In the process of getting your divorce, you and your ex-spouse may have made an agreement – sometimes called a marital settlement agreement – to address the specifics of your separation. A marital settlement agreement is a contract and, like any contract, you have the right to enforce it if your ex-spouse breaches it.
Depending on your state’s laws, your marital settlement agreement may address a wide variety of topics. Such settlement agreements typically address property division, child custody, child support and alimony. Your ex-spouse may breach this settlement agreement by withholding alimony or child support, breaking the terms of the custody plan, failing to pay debts as agreed or failing to turn over money or property.
Often, a court-ordered divorce decree adopts the terms of a marital settlement agreement, which then gives the settlement agreement the same power as a judge’s order. Thus, the court can find the spouse who doesn’t comply with the decree or agreement in contempt of court. If you are found in contempt of court, you can be fined or even sent to jail.
Laws about child support vary between states, but all states have laws designed to make it easier for a parent to collect child support if the other parent does not pay as ordered. The court can order that child support and alimony payments be withheld from the paying spouse’s paycheck. State agencies can also help you collect back child support payments, including interest, if your ex-spouse doesn’t pay. Your state can intercept your ex-spouse’s tax return and revoke his driver’s license or professional license. The federal government also can get in on the act by intercepting federal tax returns and revoking his passport.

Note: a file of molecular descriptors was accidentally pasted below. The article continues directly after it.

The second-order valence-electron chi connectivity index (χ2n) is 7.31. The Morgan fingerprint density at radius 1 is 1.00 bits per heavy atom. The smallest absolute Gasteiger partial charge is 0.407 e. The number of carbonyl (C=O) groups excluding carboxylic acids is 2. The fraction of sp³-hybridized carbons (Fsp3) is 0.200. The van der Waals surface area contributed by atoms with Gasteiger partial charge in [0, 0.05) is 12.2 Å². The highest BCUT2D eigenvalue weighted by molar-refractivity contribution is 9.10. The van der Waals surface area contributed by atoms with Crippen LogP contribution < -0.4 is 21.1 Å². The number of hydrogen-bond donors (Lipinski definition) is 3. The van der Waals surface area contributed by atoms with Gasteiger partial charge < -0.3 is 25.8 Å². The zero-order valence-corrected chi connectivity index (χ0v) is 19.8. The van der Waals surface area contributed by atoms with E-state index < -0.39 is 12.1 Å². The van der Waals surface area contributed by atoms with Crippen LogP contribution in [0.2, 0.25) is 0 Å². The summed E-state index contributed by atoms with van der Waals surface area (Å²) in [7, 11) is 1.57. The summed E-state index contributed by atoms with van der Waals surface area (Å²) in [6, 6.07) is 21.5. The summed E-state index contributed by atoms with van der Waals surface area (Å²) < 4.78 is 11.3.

Motion to Enforce
If your ex-spouse breaks terms of your settlement agreement, you can file a motion with the court to enforce the agreement or, if the agreement was incorporated into the divorce decree, to enforce the decree. Generally, you will file this motion with the court that issued the decree since you are asking the court to enforce its own orders. Once you file the motion, you must also serve a copy on your ex-spouse to give him an opportunity to respond. If you and your spouse disagree, the court will likely order a hearing to receive evidence and issue a decision.
References & Resources
- Massachusetts Divorce: Massachusetts Divorce Cases
- Dean McAdams: Divorce and Marital Settlement Agreements
- Bennett, Weston LaJone & Turner, P.C.: Divorce Privacy
- Arizona Department of Economic Security: Passport Denial
- Fort Wainwright Legal Assistance: Breaking Down Rules For Paying Child Support
- Christy L. Hertz, P.A.: Modification and Enforcement of Marital Settlement Agreements
- Stockbyte/Stockbyte/Getty Images